His father was one of the old warhorses of the democracy, and the son attached himself to the same part. He continued to be a strong adherent to the Demo- cratic party unti 1859, at which time he became an active speaker for Republi- can principles.

Charles Doe was appointed an associate justice of the Supreme Judical Court Sept. 23, 1859, at age 29. After being appointed to the bench, Judge Doe took up residence at Portsmouth. He lived there until his marriage in 1865, at which time he took up residence in the house at Rollinsford where he had spent his youth.


Judge Doe was credited with many reforms which governed the practice of trial lawyers, especially pertaining to their cross examination of witnesses, and limiting their abusive practice. In that connection the life and practices of the judge are interesting for practicing lawyers, as well as laypeople.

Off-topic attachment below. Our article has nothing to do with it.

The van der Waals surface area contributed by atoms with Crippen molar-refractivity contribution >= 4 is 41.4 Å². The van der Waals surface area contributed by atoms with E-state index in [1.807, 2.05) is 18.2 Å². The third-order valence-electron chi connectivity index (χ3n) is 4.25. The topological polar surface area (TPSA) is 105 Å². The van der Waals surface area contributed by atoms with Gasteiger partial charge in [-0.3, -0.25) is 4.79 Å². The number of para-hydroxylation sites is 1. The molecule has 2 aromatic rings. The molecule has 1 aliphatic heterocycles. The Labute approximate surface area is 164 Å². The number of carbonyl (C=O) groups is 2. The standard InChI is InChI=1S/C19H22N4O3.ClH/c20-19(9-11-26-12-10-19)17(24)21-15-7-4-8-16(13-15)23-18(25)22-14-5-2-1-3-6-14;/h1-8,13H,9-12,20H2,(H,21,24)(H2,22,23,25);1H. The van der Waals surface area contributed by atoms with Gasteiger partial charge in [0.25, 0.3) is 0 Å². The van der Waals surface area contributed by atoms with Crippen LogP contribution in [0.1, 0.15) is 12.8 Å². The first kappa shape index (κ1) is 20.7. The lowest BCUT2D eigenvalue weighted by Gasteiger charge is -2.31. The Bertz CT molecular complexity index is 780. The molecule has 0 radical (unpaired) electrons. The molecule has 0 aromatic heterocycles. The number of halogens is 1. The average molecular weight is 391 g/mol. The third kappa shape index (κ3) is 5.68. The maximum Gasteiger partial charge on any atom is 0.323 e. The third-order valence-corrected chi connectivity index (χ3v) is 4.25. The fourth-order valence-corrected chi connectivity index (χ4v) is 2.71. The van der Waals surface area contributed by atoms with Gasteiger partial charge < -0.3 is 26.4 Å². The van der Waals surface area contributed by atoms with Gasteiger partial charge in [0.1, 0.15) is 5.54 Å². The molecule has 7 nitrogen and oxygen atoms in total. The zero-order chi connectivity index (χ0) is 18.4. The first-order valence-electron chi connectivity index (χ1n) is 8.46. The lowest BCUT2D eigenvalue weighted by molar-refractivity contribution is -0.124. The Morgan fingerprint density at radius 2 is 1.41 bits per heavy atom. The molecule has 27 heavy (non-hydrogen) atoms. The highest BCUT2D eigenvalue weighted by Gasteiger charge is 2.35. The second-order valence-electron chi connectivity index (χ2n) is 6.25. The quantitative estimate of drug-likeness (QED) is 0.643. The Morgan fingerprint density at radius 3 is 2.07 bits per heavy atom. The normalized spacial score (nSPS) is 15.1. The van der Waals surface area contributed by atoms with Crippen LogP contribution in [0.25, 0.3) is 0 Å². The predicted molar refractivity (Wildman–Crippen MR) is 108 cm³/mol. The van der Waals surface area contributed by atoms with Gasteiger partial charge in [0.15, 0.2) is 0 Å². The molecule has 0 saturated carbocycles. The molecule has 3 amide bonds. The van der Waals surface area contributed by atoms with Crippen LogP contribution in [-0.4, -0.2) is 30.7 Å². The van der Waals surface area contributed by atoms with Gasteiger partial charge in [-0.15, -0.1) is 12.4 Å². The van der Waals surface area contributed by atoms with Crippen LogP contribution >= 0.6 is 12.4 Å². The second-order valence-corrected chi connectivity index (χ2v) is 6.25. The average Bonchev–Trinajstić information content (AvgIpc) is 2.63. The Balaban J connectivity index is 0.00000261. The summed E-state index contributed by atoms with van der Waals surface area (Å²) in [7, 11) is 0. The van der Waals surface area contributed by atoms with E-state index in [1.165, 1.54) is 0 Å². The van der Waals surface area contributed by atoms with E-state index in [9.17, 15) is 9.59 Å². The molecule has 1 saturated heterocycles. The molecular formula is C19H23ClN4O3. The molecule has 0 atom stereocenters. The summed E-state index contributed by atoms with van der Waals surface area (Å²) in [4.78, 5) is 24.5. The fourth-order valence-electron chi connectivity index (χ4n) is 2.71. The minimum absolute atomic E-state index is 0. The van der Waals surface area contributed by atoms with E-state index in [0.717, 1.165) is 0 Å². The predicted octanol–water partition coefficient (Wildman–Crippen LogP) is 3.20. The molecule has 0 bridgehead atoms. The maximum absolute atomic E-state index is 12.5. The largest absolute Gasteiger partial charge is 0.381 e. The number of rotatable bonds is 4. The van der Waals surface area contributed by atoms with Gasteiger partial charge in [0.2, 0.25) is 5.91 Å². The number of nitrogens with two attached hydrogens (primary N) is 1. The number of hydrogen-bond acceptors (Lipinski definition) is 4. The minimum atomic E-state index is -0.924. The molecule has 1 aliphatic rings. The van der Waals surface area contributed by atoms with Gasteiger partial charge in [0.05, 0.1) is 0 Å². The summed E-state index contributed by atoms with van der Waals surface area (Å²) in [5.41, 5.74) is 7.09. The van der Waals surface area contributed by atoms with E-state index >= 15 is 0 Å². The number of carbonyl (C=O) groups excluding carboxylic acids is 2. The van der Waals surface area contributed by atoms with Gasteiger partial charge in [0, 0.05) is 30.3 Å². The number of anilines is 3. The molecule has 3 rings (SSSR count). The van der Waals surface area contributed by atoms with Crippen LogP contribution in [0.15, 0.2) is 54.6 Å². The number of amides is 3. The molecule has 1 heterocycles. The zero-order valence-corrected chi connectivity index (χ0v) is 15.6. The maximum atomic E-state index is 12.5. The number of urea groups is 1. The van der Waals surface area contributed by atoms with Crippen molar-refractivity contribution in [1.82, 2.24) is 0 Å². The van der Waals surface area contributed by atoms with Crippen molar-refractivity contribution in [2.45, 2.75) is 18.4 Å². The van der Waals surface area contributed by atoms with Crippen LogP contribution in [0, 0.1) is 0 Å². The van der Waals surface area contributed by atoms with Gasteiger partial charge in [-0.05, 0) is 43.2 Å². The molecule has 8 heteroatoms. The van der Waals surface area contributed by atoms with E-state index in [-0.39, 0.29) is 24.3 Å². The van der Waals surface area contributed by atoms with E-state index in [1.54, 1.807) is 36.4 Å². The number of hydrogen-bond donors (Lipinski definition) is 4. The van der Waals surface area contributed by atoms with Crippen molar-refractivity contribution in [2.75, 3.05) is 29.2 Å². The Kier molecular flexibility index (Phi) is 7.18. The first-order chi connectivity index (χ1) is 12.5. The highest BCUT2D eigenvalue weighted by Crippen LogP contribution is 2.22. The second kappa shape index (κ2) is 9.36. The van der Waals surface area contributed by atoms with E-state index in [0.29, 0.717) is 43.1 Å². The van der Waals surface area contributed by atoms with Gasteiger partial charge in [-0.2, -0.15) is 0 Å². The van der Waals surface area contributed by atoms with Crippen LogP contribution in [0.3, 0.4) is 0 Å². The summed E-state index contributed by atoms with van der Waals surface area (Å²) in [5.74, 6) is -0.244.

Chief Justice Charles Doe died March 10, 1896, on a railroad platform, prior to boarding a train to attend a meeting.

Judge Doe was buried beside his first born son in Rollinsford, N.H., on the bank of the Piscataqua, on a natural elevation covered by a growth of pines, and far away from human habitation. A large boulder, on the face of which is inscribed the one word Doe, marks his burial spot. The Doe book describes the burial spot as "a peaceful spot in which to rest for one whose life was con- stant labor."

Chief Justice and Mrs. Charles Doe had nine children...four girls and five boys.


Here is a true, humorous story about the judge and the formality of escorting him to the court. It happened at Manchester when Daniel L. Stevens, a deputy sheriff, called at the Manchester House for escort duty: "Hello, Dan, what are you here for?" Mr. Stevens: "To escort your honor to the court room." Judge Doe: "Don't bother about me, Dan. I'll be over in a little while. If folks see us together they'll say, 'what bounty jumper is Dan running in now?'" And thus the old court practice was never itself again.


Charles Franklin Doe, probably without dispute, was the wealthiest of all the Does included in the book. But, with all of his ability for business and acculmulation of wealth, Charles was a very shy shy that he didn't like to be photographed, and none could be found for use in the book.